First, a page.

Guaranteeing the conditions for free, fair and competitive elections remains the dominant immediate challenge for the government. But more needs to be done to protect local government from the influence of illegal armed groups over the long term. The National Electoral Council (CNE) must be strengthened and become more independent. Congress needs to update and simplify Colombia’s diverse electoral rules. Political parties must establish stronger internal structures and develop a culture of accountability. These changes will ultimately be insufficient, however, if local government continues to lack the institutional capacities to guarantee democratic, clean and efficient management of its affairs.

Bogotá/Brussels, 25 July 2011

 

Atrapados por el conflicto: cómo reformar la estrategia militar para salvar vidas en Colombia (Bogotá, 27 September 2022)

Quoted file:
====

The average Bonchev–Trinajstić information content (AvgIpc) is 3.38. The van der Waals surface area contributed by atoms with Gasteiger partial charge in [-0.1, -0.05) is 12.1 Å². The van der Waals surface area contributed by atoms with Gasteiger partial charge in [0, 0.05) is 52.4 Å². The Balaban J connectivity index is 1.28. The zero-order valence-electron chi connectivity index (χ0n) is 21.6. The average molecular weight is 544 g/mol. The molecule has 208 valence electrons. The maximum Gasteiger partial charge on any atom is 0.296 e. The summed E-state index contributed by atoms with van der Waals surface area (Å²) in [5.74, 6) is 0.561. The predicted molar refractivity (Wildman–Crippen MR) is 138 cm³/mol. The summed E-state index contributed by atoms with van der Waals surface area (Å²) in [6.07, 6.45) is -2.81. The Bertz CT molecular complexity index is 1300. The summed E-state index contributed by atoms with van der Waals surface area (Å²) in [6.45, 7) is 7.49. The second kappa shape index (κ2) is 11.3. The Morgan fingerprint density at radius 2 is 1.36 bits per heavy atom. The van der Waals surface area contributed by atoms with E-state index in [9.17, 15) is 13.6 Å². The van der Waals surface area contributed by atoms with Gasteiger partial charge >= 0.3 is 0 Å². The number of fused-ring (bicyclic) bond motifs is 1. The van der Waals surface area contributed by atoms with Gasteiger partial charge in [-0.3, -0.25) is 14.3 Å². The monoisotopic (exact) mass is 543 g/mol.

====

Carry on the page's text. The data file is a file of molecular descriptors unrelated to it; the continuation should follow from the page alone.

Launch event of Crisis Group’s report Trapped in Conflict: Reforming Military Strategy to Save Lives in Colombia, based on extensive fieldwork in different regions of Colombia and dozens of interviews with the military and communities. It was held in Bogotá on Tuesday 27 September 2022 at 8:30 am. In the report, Crisis Group analyses why military strategy in Colombia’s rural areas has failed to contain the conflicts that arose following the 2016 peace accord with its largest guerrilla movement (FARC). Crisis Group also proposes new civilian government leaders to prioritise community protection in rural areas and embrace new indicators for gauging the military’s success. The panel was composed of Martha Maya, Latin America Program Director at the Institute for Integrated Transitions (IFI), Elizabeth Dickinson, Crisis Group's Senior Analyst for Colombia, and Ivan Briscoe, Crisis Group's Director for Latin America and the Caribbean. Alberto Lara Losada couldn't attend.